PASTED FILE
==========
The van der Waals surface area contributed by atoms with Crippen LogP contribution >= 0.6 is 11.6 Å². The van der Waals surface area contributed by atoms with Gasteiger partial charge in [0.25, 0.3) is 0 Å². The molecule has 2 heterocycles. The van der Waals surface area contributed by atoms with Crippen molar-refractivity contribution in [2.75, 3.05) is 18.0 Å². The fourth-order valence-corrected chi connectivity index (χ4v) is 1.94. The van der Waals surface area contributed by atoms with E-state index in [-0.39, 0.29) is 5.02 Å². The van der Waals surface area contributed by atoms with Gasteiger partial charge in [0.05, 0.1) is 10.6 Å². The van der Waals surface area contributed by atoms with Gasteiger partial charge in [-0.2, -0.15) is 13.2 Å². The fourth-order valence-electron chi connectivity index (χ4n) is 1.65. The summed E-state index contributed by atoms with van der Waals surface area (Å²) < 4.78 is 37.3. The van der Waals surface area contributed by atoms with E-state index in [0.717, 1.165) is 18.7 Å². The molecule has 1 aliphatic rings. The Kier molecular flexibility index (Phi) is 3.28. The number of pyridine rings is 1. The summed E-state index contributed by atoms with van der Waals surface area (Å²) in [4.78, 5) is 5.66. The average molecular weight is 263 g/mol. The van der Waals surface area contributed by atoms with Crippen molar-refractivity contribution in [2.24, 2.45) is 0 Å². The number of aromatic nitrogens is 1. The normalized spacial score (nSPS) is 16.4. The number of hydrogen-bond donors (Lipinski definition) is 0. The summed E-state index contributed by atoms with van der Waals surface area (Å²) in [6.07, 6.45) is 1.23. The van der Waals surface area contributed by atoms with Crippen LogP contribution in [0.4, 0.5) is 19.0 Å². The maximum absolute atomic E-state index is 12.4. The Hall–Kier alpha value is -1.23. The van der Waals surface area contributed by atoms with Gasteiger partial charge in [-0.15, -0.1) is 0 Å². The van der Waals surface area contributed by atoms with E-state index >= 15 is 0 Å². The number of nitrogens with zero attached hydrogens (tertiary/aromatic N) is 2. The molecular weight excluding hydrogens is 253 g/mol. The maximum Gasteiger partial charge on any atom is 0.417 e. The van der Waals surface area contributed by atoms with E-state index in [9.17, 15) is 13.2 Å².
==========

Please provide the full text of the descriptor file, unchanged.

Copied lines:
The van der Waals surface area contributed by atoms with Crippen LogP contribution >= 0.6 is 11.6 Å². The van der Waals surface area contributed by atoms with Gasteiger partial charge in [0.25, 0.3) is 0 Å². The molecule has 2 heterocycles. The van der Waals surface area contributed by atoms with Crippen molar-refractivity contribution in [2.75, 3.05) is 18.0 Å². The fourth-order valence-corrected chi connectivity index (χ4v) is 1.94. The van der Waals surface area contributed by atoms with E-state index in [-0.39, 0.29) is 5.02 Å². The van der Waals surface area contributed by atoms with Gasteiger partial charge in [0.05, 0.1) is 10.6 Å². The van der Waals surface area contributed by atoms with Gasteiger partial charge in [-0.2, -0.15) is 13.2 Å². The fourth-order valence-electron chi connectivity index (χ4n) is 1.65. The summed E-state index contributed by atoms with van der Waals surface area (Å²) < 4.78 is 37.3. The van der Waals surface area contributed by atoms with E-state index in [0.717, 1.165) is 18.7 Å². The molecule has 1 aliphatic rings. The Kier molecular flexibility index (Phi) is 3.28. The number of pyridine rings is 1. The summed E-state index contributed by atoms with van der Waals surface area (Å²) in [4.78, 5) is 5.66. The average molecular weight is 263 g/mol. The van der Waals surface area contributed by atoms with Crippen molar-refractivity contribution in [2.24, 2.45) is 0 Å². The number of aromatic nitrogens is 1. The normalized spacial score (nSPS) is 16.4. The number of hydrogen-bond donors (Lipinski definition) is 0. The summed E-state index contributed by atoms with van der Waals surface area (Å²) in [6.07, 6.45) is 1.23. The van der Waals surface area contributed by atoms with Crippen LogP contribution in [0.4, 0.5) is 19.0 Å². The maximum absolute atomic E-state index is 12.4. The Hall–Kier alpha value is -1.23. The van der Waals surface area contributed by atoms with Gasteiger partial charge in [-0.15, -0.1) is 0 Å². The van der Waals surface area contributed by atoms with E-state index >= 15 is 0 Å². The number of nitrogens with zero attached hydrogens (tertiary/aromatic N) is 2. The molecular weight excluding hydrogens is 253 g/mol. The maximum Gasteiger partial charge on any atom is 0.417 e. The van der Waals surface area contributed by atoms with E-state index in [9.17, 15) is 13.2 Å².